9. The method of claim 8 wherein step (7) further includes performing step (12), and wherein the method further includes the step of:
(12) inhibiting further electronic gear shifts until the engine speed fault becomes inactive.
10. The method of claim 5 further including the steps of:
(8) performing step (9) after said first predetermined time period elapses if the solenoid fault status is active; and
(9) inhibiting further electronic gear shifts until the solenoid fault status becomes inactive.
11. The method of claim 1 wherein said first predetermined time period is between approximately 1 millisecond and 5 seconds.
12. The method of claim 11 wherein said second predetermined time period is between approximately 10 milliseconds and 10 seconds.
13. The method of claim 1 wherein said first predetermined vehicle speed is between approximately 1 mile per hour and 50 miles per hour.
14. The method of claim 13 wherein said second predetermined vehicle speed is between approximately 1 mile per hour and 100 miles per hour.
15. A method of electronically controlling a manual/automatic transmission after an electrical power reset in a vehicle having an engine engageable to the transmission and means for sensing vehicle speed, the transmission including both manually and electronically selectable gears and an electronically selectable neutral position, the method comprising the steps of:
(1) commanding the highest of the electronically selectable transmission gears;
(2) maintaining the transmission gear commanded in step (1) for a first predetermined time period;
(3) performing steps (4)-(7) after said first predetermined time period elapses;
(4) sensing vehicle speed;
(5) commanding the lowest of the electronically selectable gears if said vehicle speed is less than a predetermined vehicle speed;
(6) commanding the highest of the electronically selectable gears if said vehicle speed is above said predetermined vehicle speed; and
(7) inhibiting auto electronic shifts until a second predetermined time period elapses.
16. The method of claim 15 wherein the vehicle further includes an electronic controller for controlling the transmission and engine, and wherein the controller includes means for detecting fault conditions associated with the means for sensing vehicle speed and providing a vehicle speed fault status corresponding thereto, and further wherein step (2) is conditioned upon the vehicle speed fault status being inactive.
17. The method of claim 16 wherein the vehicle further includes an engine speed sensor for sensing engine speed, and wherein the controller includes means for detecting fault conditions associated with the means for sensing engine speed and providing an engine speed fault status corresponding thereto, the method further including the steps of:
(9) performing steps (10)-(12) if the vehicle speed fault status is active;
(10) performing steps (11)-(12) if an engine speed fault is active;
(11) sensing engine speed; and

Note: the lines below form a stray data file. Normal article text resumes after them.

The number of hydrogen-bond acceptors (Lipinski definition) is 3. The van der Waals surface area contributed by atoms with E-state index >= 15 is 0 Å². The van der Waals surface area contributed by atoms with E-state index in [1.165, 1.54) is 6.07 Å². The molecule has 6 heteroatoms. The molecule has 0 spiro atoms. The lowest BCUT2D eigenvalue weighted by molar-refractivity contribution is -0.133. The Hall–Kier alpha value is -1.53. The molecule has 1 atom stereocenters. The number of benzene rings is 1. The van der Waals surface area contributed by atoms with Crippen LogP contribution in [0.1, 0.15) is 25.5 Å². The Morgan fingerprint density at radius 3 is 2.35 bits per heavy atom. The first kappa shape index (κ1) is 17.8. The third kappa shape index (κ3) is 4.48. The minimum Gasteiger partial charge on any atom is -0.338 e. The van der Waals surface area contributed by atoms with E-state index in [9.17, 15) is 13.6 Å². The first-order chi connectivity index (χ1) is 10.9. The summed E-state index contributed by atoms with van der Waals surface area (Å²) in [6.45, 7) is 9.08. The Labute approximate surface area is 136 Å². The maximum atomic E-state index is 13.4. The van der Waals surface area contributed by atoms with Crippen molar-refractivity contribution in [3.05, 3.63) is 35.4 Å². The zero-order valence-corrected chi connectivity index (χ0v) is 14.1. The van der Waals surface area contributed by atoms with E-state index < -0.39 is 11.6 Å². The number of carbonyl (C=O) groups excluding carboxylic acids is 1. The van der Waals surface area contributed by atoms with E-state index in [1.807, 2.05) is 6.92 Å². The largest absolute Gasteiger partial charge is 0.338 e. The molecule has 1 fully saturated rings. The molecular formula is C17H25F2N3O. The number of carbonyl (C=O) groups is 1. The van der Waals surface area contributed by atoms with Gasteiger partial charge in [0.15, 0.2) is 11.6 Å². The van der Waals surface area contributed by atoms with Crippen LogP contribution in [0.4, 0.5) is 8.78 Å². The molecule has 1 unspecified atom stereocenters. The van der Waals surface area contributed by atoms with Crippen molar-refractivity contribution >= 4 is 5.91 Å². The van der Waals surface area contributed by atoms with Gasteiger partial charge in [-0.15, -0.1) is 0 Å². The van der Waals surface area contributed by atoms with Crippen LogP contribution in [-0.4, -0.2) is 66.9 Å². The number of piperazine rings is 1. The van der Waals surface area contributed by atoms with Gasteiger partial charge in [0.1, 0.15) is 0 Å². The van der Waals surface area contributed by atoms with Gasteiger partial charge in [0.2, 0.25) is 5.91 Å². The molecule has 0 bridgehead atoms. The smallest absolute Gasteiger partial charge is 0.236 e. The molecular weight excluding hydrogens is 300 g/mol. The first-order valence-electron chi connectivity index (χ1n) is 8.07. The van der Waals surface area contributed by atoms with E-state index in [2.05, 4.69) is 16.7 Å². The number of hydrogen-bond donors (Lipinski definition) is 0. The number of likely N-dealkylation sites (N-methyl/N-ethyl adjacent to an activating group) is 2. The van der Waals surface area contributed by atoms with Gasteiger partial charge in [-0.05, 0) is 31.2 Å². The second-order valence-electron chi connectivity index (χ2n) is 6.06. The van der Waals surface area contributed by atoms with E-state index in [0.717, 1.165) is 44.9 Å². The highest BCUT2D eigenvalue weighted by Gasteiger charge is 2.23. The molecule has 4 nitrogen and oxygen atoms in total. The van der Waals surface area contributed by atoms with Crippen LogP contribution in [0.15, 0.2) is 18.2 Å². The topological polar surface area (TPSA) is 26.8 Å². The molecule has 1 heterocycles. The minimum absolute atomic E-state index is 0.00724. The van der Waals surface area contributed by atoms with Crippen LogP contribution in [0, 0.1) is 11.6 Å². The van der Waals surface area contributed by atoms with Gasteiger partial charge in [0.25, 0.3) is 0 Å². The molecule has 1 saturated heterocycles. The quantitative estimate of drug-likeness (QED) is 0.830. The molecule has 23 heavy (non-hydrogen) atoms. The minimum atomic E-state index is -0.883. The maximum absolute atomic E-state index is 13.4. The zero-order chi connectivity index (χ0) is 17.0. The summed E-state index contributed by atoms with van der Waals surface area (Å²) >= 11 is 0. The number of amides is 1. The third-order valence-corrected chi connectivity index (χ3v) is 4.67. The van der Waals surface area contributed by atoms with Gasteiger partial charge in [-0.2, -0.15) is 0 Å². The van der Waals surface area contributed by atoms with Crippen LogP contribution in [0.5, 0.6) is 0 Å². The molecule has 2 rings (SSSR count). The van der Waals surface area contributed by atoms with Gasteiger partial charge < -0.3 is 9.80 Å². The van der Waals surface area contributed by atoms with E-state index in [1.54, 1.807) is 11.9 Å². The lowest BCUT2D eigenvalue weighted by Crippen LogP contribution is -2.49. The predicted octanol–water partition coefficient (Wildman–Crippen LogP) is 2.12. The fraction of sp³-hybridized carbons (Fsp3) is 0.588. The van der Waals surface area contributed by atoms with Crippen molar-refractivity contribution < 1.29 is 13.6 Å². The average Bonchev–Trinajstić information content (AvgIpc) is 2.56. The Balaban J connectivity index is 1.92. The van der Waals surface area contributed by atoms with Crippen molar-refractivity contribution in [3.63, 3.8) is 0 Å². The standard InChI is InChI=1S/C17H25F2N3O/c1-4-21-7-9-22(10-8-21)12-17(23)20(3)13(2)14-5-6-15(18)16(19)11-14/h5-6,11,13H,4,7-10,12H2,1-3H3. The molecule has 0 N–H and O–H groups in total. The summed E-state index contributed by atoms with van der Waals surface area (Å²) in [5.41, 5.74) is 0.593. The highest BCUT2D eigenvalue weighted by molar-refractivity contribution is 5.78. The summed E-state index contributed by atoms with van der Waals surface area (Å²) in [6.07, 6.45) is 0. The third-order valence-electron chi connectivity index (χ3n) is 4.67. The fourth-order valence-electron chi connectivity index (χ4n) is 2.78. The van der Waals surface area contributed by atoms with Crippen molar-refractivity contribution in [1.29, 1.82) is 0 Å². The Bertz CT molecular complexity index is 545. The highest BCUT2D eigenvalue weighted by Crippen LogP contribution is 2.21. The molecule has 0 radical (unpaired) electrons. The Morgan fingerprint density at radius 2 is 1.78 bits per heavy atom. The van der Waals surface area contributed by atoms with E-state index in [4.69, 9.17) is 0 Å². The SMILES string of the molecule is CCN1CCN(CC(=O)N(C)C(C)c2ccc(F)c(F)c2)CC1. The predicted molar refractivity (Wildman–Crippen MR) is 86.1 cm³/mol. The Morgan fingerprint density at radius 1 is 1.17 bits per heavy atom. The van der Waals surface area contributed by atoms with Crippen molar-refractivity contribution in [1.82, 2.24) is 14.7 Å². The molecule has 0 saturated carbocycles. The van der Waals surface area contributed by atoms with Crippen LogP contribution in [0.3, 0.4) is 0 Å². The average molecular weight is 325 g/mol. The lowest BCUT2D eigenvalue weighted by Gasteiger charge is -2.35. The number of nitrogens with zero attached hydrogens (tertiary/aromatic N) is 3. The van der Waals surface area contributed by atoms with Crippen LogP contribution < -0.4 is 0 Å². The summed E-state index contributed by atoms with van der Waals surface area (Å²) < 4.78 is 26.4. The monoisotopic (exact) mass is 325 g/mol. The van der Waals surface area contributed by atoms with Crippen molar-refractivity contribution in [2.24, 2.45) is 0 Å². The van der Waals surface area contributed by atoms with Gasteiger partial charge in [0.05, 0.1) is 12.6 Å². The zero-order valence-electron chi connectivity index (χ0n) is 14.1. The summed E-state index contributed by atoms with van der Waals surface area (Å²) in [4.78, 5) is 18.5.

(12) commanding the lowest of the electronically selectable gears if said engine speed is less than a predetermined engine speed.
18. The method of claim 17 wherein the vehicle further includes a clutch, and wherein the controller includes means for determining whether the clutch is activated, and wherein step (12) is further conditioned upon the clutch not being activated.
19. The method of claim 18 wherein step (9) further includes performing steps (13)-(16), and wherein the method further includes the steps of:
(13) maintaining engagement of the most recent gear commanded until the vehicle speed fault status becomes inactive;
(14) sensing vehicle speed;
(15) inhibiting further electronic gear shifts unless the most recently sensed vehicle speed is less than said predetermined vehicle speed and said second predetermined time period has not elapsed; and
(16) performing steps (13)-(14) until said second predetermined time period elapses.
20. The method of claim 15 wherein said first predetermined time period is between approximately 1 millisecond and 10 seconds.
21. The method of claim 20 wherein aid second predetermined time period is between approximately 10 milliseconds and 10 seconds.
22. The method of claim 15 wherein said predetermined vehicle speed is between approximately 1 mile per hour and 50 miles per hour.
23. The method of claim 17 wherein said predetermined engine speed is between approximately 50 RPM and 1500 RPM.
24. A control device for use with a motor vehicle having an engine and a manual/automatic transmission including a gear selection input and further having a manual gear selection mode of operation and an automatic gear shift mode of operation including a plurality of electronically selectable gears and a neutral position, said device comprising:
means for sensing vehicle speed and providing a vehicle speed signal corresponding thereto;
means for sensing engine speed and providing an engine speed signal corresponding thereto; and
processor means for controlling the transmission after a power reset, said processor means having a first input for receiving said vehicle speed signal, a second input for receiving said engine speed signal and an output connected to the gear selection input;
wherein said processor means is responsive to said power reset to provide a gear selection signal to the gear selection input to maintain engagement of the gear commanded prior to the occurrence of said power reset;